yellowriver81 posted 2 months ago
Hi guys. I recently learned a bit about cross-site request forgery (CSRF). It's a vulnerability in which an attacker can make an authorized user perform something that he didn't want to. For instance, suppose I wanted to make Jacob post some content in the blog that I choose. Conceivably, I could craft a malicious form to try to trick him into posting something, like the following, which automatically submits a post:
<body onload = "document.forms.submit">
<form action = "https://postpourri.com/post/new" method = "POST">
<input type = "hidden" name = "title" value = "Goober">
<input type = "hidden" name = "image" value = "https://images.app.goo.gl/pmg2dybyVP8YeuKk9">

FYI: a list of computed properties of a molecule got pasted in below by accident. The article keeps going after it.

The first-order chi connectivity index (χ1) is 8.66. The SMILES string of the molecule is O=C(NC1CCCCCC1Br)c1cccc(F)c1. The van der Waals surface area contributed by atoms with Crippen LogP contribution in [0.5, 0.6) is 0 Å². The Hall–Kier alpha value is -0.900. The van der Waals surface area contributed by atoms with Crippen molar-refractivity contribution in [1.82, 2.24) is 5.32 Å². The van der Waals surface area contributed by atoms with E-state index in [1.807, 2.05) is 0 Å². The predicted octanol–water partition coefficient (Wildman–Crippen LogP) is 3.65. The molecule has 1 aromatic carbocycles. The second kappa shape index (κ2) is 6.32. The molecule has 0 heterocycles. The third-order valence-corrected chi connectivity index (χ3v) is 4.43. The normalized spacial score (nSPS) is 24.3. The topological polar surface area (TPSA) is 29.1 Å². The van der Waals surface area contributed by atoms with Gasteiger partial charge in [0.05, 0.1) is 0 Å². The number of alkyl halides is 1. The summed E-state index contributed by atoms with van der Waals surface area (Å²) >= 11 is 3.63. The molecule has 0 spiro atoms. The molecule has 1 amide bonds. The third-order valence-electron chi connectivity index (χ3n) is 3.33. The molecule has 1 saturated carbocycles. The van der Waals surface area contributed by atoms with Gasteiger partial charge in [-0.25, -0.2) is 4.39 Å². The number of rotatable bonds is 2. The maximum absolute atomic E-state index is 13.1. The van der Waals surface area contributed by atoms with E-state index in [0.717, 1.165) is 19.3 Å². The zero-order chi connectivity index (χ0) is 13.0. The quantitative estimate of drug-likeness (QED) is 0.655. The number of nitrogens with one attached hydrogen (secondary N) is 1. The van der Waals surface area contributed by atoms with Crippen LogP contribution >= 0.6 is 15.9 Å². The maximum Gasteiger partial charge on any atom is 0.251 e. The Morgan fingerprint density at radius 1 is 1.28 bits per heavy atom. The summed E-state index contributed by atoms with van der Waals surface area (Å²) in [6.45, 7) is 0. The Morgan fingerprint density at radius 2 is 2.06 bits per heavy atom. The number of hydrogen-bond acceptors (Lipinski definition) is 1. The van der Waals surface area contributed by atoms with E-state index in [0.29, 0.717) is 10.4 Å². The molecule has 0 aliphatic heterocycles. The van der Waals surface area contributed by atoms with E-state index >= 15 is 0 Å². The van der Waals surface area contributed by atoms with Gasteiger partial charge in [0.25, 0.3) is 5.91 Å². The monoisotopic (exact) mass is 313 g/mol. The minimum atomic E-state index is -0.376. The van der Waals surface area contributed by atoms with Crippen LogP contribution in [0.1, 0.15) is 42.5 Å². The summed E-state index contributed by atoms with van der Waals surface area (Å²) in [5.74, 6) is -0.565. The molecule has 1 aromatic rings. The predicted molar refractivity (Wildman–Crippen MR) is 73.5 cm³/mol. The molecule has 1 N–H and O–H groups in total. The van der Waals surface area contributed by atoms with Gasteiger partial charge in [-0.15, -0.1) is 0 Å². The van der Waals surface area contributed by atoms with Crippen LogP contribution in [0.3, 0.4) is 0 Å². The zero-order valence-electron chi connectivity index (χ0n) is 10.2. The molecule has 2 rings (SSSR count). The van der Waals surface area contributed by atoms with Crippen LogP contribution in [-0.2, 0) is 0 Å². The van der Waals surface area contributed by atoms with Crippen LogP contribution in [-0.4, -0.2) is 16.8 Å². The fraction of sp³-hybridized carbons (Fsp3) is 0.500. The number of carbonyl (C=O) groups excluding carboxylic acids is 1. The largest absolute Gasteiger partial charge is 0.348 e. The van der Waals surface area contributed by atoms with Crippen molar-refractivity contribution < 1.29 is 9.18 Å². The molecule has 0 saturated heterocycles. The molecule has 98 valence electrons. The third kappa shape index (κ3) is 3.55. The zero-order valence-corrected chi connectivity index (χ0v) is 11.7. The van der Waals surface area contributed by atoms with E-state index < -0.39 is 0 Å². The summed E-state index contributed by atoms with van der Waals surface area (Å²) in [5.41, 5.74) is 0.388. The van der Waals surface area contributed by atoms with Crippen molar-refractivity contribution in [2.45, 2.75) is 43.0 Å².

<input type = "hidden" name = "caption" value = "Look at all those chickens!">
<input type = "hidden" name = "content" value = "yellowriver81 was here">
and it would actually work because when Jacob makes a request to his blog, the browser *automatically* sends his cookie information (remember that http is stateless).
This seems really really scary, so what's preventing this from happening? It turns out that it's this single line of input included in the html called "csrfmiddlewaretoken". Its value is a cryptographically-random 64-character string generated by the server and put on the page, and there's no way for my malicious form to guess it. Even if I can make Jacob verify with his cookie, the csrfmiddlewaretoken won't bypass the check, and I can't successfully make the POST request. Pretty cool, eh? It's the little things that matter.